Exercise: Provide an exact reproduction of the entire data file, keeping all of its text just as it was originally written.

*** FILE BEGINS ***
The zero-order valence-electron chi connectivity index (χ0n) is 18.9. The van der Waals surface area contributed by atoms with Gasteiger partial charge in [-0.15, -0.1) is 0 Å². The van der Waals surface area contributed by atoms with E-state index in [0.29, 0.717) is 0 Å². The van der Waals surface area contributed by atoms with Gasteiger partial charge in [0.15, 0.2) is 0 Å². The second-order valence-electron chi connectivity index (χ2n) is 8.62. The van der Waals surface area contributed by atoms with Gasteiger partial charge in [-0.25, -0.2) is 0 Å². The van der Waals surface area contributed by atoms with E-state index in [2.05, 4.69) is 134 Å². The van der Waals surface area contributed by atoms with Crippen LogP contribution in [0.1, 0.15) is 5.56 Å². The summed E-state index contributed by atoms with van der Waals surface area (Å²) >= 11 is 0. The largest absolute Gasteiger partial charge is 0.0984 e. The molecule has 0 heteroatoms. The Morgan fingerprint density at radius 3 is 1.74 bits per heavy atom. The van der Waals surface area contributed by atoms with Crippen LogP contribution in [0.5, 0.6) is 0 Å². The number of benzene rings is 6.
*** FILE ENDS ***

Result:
The zero-order valence-electron chi connectivity index (χ0n) is 18.9. The van der Waals surface area contributed by atoms with Gasteiger partial charge in [-0.15, -0.1) is 0 Å². The van der Waals surface area contributed by atoms with E-state index in [0.29, 0.717) is 0 Å². The van der Waals surface area contributed by atoms with Gasteiger partial charge in [0.15, 0.2) is 0 Å². The second-order valence-electron chi connectivity index (χ2n) is 8.62. The van der Waals surface area contributed by atoms with Gasteiger partial charge in [-0.25, -0.2) is 0 Å². The van der Waals surface area contributed by atoms with E-state index in [2.05, 4.69) is 134 Å². The van der Waals surface area contributed by atoms with Crippen LogP contribution in [0.1, 0.15) is 5.56 Å². The summed E-state index contributed by atoms with van der Waals surface area (Å²) >= 11 is 0. The largest absolute Gasteiger partial charge is 0.0984 e. The molecule has 0 heteroatoms. The Morgan fingerprint density at radius 3 is 1.74 bits per heavy atom. The van der Waals surface area contributed by atoms with Crippen LogP contribution in [0.5, 0.6) is 0 Å². The number of benzene rings is 6.